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Making Music with a Bike 


Composer Johnnyrandom just released a new track recorded entirely by sampling sounds from a bicycle and its related components. Titled Bespoken, the track was created without the aid of synthesizers, samplers or drum machines (if you’re skeptical he even provided every sound broken down into component parts over on SoundCloud). The video above is just a teaser, but you can downloaded the whole thing off iTunes and it’s actually pretty great. If you’re a fan of ambient/electronic music it’ll be up your alley. If you liked this, also check out the work of Diego Stocco.

Update: A number of you wrote to mention Frank Zappa’s famous bit from the Steve Allen show where he makes music live on stage using a bicycle back in 1963.

Update 2: According to Johnnyrandom the first musical bicycle may have been invented as early as 1899.

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The Incredible Underwater Art of Competitive Aquascaping 

aqua-1Forest Scent, Pavel Bautin. Russia. 2010 IAPLC Grand Prize Winner

Pale Wind, Takayuki Fukada. Japan. 2013 IAPLC Gold Prize

Whisper of the pines, Serkan Çetinkol. Turkey. 2013 IAPLC Top 27

Verve!, Chow Wai Sun. Hong Kong. 2011 IAPLC Bronze Prize

Way to heaven, Dmitriy Parshin. Russia.

Wild West, Stjepan Erdeljić. Croatia.

Georgi Chaushev, Bulgaria. 2012 IAPLC Top 100.

Francisco Wu, Spain. 2012 IAPLC Top 100.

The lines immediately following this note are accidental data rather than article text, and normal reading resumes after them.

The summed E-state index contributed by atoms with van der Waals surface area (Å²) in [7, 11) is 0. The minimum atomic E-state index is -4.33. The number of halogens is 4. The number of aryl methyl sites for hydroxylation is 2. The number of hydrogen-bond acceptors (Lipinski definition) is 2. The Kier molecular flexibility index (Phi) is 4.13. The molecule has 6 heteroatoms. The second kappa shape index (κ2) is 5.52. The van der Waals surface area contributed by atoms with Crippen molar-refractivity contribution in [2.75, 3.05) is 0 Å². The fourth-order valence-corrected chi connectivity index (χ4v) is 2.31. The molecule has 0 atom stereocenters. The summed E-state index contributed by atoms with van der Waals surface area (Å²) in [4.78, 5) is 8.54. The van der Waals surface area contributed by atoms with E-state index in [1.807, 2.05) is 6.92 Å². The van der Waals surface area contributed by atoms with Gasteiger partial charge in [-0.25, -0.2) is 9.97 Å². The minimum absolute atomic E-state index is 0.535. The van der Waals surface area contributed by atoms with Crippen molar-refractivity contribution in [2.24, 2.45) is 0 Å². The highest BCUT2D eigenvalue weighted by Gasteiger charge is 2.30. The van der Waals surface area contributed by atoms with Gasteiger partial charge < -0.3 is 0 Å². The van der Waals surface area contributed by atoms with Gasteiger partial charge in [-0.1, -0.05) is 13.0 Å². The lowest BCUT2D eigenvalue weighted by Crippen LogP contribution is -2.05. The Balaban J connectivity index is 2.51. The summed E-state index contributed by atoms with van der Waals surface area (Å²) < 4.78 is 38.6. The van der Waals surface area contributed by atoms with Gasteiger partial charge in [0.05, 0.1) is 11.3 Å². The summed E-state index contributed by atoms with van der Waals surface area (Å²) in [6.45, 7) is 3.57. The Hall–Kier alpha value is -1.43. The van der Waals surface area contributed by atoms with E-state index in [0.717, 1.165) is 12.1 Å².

Long Tran Hoang, Vietnam. 2012 IAPLC Third Place.

Pilgrimage, Shintaro Matsui. Japan. 2013 IAPLC Fifth Place.

No, these aren’t exactly your childhood goldfish bowls. The world of competitive aquarium design, or aquascaping, is just as difficult, expensive, and cutthroat as any other sport but requires expertise in many different fields to guarantee success. Aquarium designers possess large amounts of expertise in biology, design, photography, and excel in the art of patience, as individual aquascapes can take months if not years to fully mature into a completed landscape.

The world’s largest nature aquarium and aquatic plants layout competition is the International Aquatic Plants Layout Contest (IAPLC) which annually ranks hundreds of competitors from around the world with Asian and Eastern European countries generally dominating the top slots. While it’s somewhat difficult to track down galleries of winners from every year, above are some amazing entries from the last few years. To see more, oh so much more, check out: IAPLC Grand Prize Works, IAPLC 2011 Top 27, IAPLC 2013 Top 6, IAPLC 2012 Top 200 (or here), and the first Eastern European Planted Aquarium Design Contest.

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Snake on a Train: A Long Exposure Photo of a Train Roaring through the Canadian Rockies 


After spending a week photographing various areas of the Canadian Rockies, photographer Brian Donovan decided he wanted to focus on getting some interesting train shots against the wintry backdrop. Dovan shares via email that over the course of two days he endured nearly 13 hours of sitting by the train tracks, where he saw only 6 trains coming from the wrong (less scenic) direction. As the weather rapidly changed from better to worse a final train came roaring around the bend. Donovan quickly setup and captured the engine as it neared and then adjusted for a long exposure of the boxcars rushing by. The train was loaded with several long segments of different colored boxcars, each giving the shot a unique feel, but the red boxcars instantly stood out, resulting in the amazing image you see here. You can follow Donovan over on 500px.